His wonderful family and girlfriend did everything they could and so did he, but he still isn’t here. The understanding and awareness of his illness didn’t protect or save him and for this, he is not alone, he is not unique and he is not the last. However, the understanding and awareness that Niall’s loved ones had, made a difference. It mattered; it helped him. He knew he was understood by those closest to him. It didn’t change his story, but it mattered. You can still change someone else’s story, make them feel heard and understood too. It helped Niall. He would want us to fight on for people who feel the same as he did, to help bring people from darkness into light. It is often the brightest and best that struggle the most.
So Jenny and I will take part again this year on May 7th this time, sadly, with Niall on our mind and in our hearts. If you can take part in the Darkness into Light walk, please do; walk or run alongside those who have been affected and make a difference. Take a morning to show solidarity or, if you are suffering, to remember you’re not alone. Help to raise money & awareness so Pieta House can continue to help people like Niall.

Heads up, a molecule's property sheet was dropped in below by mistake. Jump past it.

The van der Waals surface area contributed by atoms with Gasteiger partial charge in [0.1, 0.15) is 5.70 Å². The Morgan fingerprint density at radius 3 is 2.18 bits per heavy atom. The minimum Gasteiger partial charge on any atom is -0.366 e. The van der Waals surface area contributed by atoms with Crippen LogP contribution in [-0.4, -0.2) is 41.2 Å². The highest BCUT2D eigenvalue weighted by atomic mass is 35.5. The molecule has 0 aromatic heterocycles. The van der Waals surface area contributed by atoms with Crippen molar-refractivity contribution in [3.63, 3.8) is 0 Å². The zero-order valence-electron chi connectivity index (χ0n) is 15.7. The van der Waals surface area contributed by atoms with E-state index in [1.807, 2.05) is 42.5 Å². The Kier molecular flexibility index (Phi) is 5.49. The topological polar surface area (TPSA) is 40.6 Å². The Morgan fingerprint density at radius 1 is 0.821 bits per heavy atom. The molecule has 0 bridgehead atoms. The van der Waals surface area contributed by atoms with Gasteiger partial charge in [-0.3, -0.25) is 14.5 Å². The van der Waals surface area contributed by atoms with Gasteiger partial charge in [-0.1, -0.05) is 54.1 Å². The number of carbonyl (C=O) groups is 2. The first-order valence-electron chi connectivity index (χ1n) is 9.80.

Darkness into Light walks start at 4.15am, and cross the line just as dawn is breaking. The phenomenon that is Darkness into Light, an annual 5km walk/run, will celebrate its eighth year on Saturday, May 7th 2016, with over 100 venues across Ireland and beyond lined up. Register here.
If you can’t take part in any of the Darkness into Light walks, do something else to raise money for Pieta House, set up your own event or join one of theirs or help by volunteering with them.
Take care of your own mental health, take care of others, be aware. Don’t judge, don’t dismiss and if you don’t understand still listen and be there.
Pieta House – for suicide prevention and self-harm: (01) 628 2111
Samaritans Ireland: (01) 67100710
Aware: (01) 661 7211
Suicide or Survive: LoCall 1890 577 577 or (01) 272 2158
Walk in My Shoes Helpline – for 18-25 year olds: (01) 249 3555, email: firstname.lastname@example.org or text WIMS to 51444 for a call back.
Console National Suicide Charity – 24/7 Suicide Helpline: 1800 247 247